Fifteen years of labor peace were shattered in Hollywood on Tuesday as film and television writers went on strike, shutting down several productions and dealing a blow to an industry rocked by the pandemic and sweeping technological shifts in recent years.
The unions that represent the book said in a statementHours before their three-year contract expired at midnight PST, they “voted unanimously to call a strike”. Writers will begin walking the strike lines on Tuesday afternoon.
The Motion Picture and Television Producers Alliance, which negotiates on behalf of Hollywood companies, said in a statement that its offer included “generous increases in writers’ compensation.” The organization added that it remained willing to continue negotiating.
The primary sticking points, according to the studios, include syndication proposals that would require companies to staff television shows with a certain number of writers for a specified period of time “whether they are required or not.”
The unions representing writers, the eastern and western chapters of the Writers Guild of America, said that “the companies’ behavior has created an economy of labor within a unionized work force, and their steadfast stance in these negotiations has demonstrated their commitment to further devaluing the writing profession.”
“We’re a long way off both philosophically and practically,” Chris Keyser, co-chair of the WGA’s negotiating committee, said in an interview.
The dispute has pitted 11,500 screenwriters against major studios, including entertainment longtime companies like Universal and Paramount as well as tech industry newcomers like Netflix, Amazon and Apple.
The WGA described the dispute in stark terms, saying that the rise of streaming services and the proliferation of television productions had eroded their working conditions. This has been described as an “existential” moment, and that “the very survival of writing as a profession is at stake in these negotiations.”
The entertainment companies, which previously said they were approaching the talks with “the long-term health and stability of the industry as our priority,” are facing a rapidly changing business with declining viewership for television and cable networks.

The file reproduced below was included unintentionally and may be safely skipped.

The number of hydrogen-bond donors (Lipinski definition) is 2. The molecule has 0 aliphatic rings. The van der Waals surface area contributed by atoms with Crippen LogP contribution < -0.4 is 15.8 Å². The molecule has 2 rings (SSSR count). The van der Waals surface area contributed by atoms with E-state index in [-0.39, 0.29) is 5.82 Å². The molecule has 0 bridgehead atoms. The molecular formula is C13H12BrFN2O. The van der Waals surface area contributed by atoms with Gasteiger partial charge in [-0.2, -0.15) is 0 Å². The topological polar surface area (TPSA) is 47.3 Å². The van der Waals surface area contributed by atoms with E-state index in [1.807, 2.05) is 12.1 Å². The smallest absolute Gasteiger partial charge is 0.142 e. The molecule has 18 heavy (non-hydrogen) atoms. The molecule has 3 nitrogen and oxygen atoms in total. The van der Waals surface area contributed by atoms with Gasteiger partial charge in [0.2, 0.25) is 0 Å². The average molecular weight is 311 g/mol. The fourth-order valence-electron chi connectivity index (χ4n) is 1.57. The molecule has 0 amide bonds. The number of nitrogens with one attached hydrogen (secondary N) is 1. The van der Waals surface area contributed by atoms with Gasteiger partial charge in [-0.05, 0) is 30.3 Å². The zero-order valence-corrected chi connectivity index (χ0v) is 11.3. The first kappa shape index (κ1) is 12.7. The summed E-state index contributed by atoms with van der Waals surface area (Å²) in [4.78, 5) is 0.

For viewers, the immediate impact will be seen on talk shows and sketch shows. Late shows like “Saturday Night Live,” “The Tonight Show Starring Jimmy Fallon,” and “The Late Show With Stephen Colbert” are likely to get dark right away. Reality series and some international shows, not covered by the syndicate, will be broadcast in heavy rotation.
It will take a long strike before there is a slowdown in the arrival of new TV shows and movies, because the production process for them can take months or more than a year.
Prolonged production shutdowns can also hurt local economies, particularly workers who help support production, such as drivers, dry cleaners, caterers, carpenters, and lumber yard workers. When the book last hit, for 100 days in 2007, the Los Angeles economy had lost an estimated $2.1 billion.
Seth Meyers, host of NBC’s 12:30 AM Late Night Show, referred to the devastation of the latest strike in another segment last week.
“It doesn’t just affect writers,” said Mr. Myers. In web video only. “It affects all of the amazing non-writing staff on these shows. And it’s really going to be a miserable thing for people to go through, especially considering we’re in the aftermath of this terrible pandemic.”
Mr. Myers said he was a proud member of the WGA, and that he felt strongly that what the writers were asking was “not unreasonable.”
“If you don’t see me here next week,” he said, “know that it is something not done easily, and that I shall be sad that I miss you, too.”
The book has raised many grievances. Moment by moment, the book seeks to place significant protection barriers around the use of AI. But the most pressing issue for them is compensation.
Over the past decade, a period often referred to as Peak TV, the number of scripted television programs broadcast in the United States has risen sharply. But the writers said their salaries were stagnant.